CHESTERFIELD COUNTY, Va. (WRIC) — The Chesterfield County Police Department (CCPD) reported a decrease in burglaries in 2020 during the coronavirus pandemic from the previous year, in line with the statewide data that was published in Virginia State Police’s (VSP) Crime in Virginia report.
However, local authorities expect crime trends to change as COVID-19-related restrictions are lifted in 2021.
According to Crime in Virginia reports, CCPD recorded 651 instances of burglary/breaking and entering in 2019, and 579 instances of burglary/breaking and entering in 2020. Through May 31, 2021, the department has reported 208 burglaries.
“Criminals can be clever,” Corporal Craig Eckrich with CCPD’s Crime Prevention Unit said. “They don’t live in a bubble, and they know that as restrictions loosen up, people are going to be going back to work, that kids are going to be going back to school.”
Throughout Virginia, burglaries decreased from 2019 to 2020 by 18.4%, according to VSP. Of the 11,413 burglaries and attempted burglaries last year, more than half took place at night, between 6 p.m. and 6 a.m., a reverse pattern from 2019, during which 54.8% of burglaries occurred during the day.
“Most of the time, burglaries happen during the day because people are at school, they’re at work, they’re out running errands. They’re not at home, and criminals want the easy target,” Eckrich said. “In 2020, of course, we were fighting COVID-19 and everybody was at home. The only time when they were less likely, perhaps, to encounter resistance was at night when the homeowners were maybe asleep or not on their guard so much.”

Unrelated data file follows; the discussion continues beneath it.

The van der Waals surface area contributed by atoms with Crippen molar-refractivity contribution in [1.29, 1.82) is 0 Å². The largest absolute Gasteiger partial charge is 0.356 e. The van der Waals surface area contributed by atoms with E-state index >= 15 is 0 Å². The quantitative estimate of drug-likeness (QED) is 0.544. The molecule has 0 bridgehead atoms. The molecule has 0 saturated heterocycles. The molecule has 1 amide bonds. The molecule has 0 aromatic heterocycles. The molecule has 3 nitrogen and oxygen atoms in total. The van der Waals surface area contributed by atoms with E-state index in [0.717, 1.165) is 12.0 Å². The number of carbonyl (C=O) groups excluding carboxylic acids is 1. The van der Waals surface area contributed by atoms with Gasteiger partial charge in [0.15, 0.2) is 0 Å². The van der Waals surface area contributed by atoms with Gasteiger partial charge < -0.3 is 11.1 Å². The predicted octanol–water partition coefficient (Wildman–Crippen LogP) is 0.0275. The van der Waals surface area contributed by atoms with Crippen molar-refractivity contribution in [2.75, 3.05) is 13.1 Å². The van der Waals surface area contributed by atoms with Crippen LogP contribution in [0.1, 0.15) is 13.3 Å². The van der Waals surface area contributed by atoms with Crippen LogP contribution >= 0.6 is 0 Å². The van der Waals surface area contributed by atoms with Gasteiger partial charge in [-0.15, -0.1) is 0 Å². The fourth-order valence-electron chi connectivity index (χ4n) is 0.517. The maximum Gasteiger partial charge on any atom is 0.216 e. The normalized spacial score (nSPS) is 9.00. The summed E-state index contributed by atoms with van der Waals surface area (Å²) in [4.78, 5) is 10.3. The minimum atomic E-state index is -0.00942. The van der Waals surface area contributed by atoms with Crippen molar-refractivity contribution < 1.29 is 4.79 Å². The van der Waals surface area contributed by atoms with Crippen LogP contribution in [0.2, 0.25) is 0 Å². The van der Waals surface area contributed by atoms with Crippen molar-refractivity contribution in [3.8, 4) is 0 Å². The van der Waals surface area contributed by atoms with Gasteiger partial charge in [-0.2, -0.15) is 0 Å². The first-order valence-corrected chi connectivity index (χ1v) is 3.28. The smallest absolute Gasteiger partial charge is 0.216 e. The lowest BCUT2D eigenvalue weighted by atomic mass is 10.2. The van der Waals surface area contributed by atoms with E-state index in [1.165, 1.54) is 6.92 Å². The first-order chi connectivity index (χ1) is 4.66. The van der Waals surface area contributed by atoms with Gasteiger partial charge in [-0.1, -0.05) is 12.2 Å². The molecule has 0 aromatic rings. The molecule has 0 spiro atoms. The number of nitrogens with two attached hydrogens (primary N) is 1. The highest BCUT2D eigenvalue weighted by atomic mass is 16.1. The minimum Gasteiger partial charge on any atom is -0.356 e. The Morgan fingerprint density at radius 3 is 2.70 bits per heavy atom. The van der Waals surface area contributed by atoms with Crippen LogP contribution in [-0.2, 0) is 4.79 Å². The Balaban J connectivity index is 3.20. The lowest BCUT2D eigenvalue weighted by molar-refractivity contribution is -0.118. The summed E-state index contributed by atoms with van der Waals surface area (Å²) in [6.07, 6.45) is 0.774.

This shift could also explain why VSP reported a 7.3% decrease in residential burglaries throughout 2020.
The Crime in Virginia showed that, in many of the offenses, there were security measures in place. In 776 burglaries throughout the commonwealth in 2020, there was a camera. While the data revealed that 2,291 victims locked their doors, 674 did not.
“A burglar alarm’s always a good idea. Our homeowners and our citizens that have pets, dogs are a great deterrent,” Eckrich said. “If your door’s locked, they don’t want to risk breaking a window because that’s sound, that’s noise, that’s going to attract attention. Simple things such as keeping the hedges next to your house trimmed below the window level — don’t give bad guys somewhere to hide.”
In line with Eckrich’s insight, the statewide data showed that a door was the most frequent point of entry, as well as the most frequent point of exit, for burglars in 2020.
He said that it’s also important for individuals to be on the lookout for anything suspicious, and call authorities for assistance.
“We get calls for suspicious people, we get calls for things that don’t look right. So our community is very involved,” Eckrich said. “A lot of times, we’ll catch things as they’re happening or before they’re happening. It’s hard to measure a negative, so we don’t know how many things we might have deterred that may have just been a suspicious person call that would have turned into something else, had not one of our citizen called us.”
Chief of Police Gerald Smith spoke at a press conference on Monday, addressing crime in the City of Richmond for the second quarter of 2021. Overall, he said, property crimes are down. But that wasn’t the case at the height of the coronavirus pandemic.
“We saw that go up during the COVID [pandemic], and when COVID went up, commercial burglaries go up,” Smith said.
According to the Crime in Virginia reports, RPD recorded 990 instances of burglary/breaking and entering in 2019, while the department recorded 782 such instances the following year.
In most cases, Eckrich said that burglars are looking for valuables that they can grab quickly and get out without attracting much attention.
“A lot of our thefts are driven by drug addiction,” Eckrich said. “They’re looking for quick money or quick items that they can turn around to get money to feed their addiction.”
But regardless of their intention, for those who do encounter a burglar, Eckrich urges individuals not to engage.
“Get somewhere safe, to a safe room, preferably with a telephone, lock yourself in the room, and call the police and tell them that there’s an intruder in your house,” he said. “Things can be replaced; you can’t. There’s nothing in your house that’s worth your life.”